When you sign up with Guideline, we recommend a managed investment portfolio based on your age, time horizon, and risk tolerance. (The term portfolio used here refers to any collections of financial assets and/or securities e.g. stocks, bonds, or cash). A typical managed 401(k) portfolio (including what you will see at Guideline) usually consists of diversified mutual funds.
What’s a mutual fund?
Mutual funds are a type of investment that pools money together from a bunch of different people. This money is then used to buy a collection of diversified, professionally managed portfolios that include different types of securities, like equities or bonds, that everyone is invested in together - hence, the word ‘mutual’. These portfolios would normally be inaccessible to most people, as their commissions and fees would be too prohibitive on an individual basis. When grouped together, however, they become much more cost effective.
Who manages a mutual fund?
Typically, mutual funds are managed by investment companies (e.g. The Vanguard Group). They can also be managed by financial professionals, hedge funds, banks, and other financial institutions.
Why mutual funds?
Mutual funds are a popular choice among investors because they generally have the following features:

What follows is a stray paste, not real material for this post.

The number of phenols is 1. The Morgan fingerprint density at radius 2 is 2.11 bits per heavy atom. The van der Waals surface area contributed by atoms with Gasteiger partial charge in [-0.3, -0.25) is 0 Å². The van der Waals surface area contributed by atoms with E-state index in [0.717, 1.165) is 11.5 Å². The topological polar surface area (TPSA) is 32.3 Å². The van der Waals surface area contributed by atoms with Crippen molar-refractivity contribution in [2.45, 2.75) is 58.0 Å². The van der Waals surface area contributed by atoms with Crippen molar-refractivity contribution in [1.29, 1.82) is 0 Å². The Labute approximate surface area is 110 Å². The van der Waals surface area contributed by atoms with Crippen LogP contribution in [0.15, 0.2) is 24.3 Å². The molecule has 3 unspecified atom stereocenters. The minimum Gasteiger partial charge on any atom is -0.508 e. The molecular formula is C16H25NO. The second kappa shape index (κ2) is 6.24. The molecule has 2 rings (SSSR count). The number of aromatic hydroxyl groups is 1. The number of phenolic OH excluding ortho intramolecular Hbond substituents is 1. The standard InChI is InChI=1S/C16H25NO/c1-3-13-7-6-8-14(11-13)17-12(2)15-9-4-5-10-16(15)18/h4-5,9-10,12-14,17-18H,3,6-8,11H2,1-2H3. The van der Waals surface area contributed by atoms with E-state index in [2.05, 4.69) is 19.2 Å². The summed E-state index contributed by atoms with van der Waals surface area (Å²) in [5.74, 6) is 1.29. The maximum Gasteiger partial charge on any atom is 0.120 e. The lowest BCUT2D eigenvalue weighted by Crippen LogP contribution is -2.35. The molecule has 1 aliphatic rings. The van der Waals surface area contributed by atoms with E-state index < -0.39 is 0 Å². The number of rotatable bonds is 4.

- Professional Management: When you select a mutual fund, you’re also selecting a professional to manage your money. Rather than researching every investment before you buy or sell, you can leave it to the professionals to handle it for you
- Asset diversification: Usually, mutual funds invest in a wide range of different companies and industries. This helps reduce your risk if a particular company or industry declines or crashes because you’re not keeping all your eggs in one basket
- Affordability: Most mutual funds have a relatively low dollar amount for the initial purchase of shares and subsequent purchases. They also allow you to invest without making individual purchases and trades, so you’ll be spending less
- Liquidity: Mutual fund investors can sell their shares at any time with relative ease (for the current market value plus any redemption fees)
How do mutual fund expenses work?
Mutual funds can be managed either actively or passively.
Actively-managed funds may adjust their portfolio composition often, based on research on both current market conditions and individual company performance. They may also compare their own performance against a specific index as a benchmark to beat.
In comparison, passively-managed funds usually mirror the securities that compose a market index, like the S&P 500. Since these funds require less management, they usually come at a lower cost than their active counterparts, while giving the investor broad exposure to a specific market.
Because actively-managed funds involve a fair amount of work by the fund managers, their expense ratios tend to be higher than those of passively-managed funds.
What kinds of funds does Guideline use?
Because they provide the lowest cost possible to our portfolio and have a better track record compared to the majority of actively-managed funds over time, Guideline uses passively managed funds to emphasize the importance of asset allocation as the most important factor in driving portfolio return. You can learn more about our managed investment portfolios here.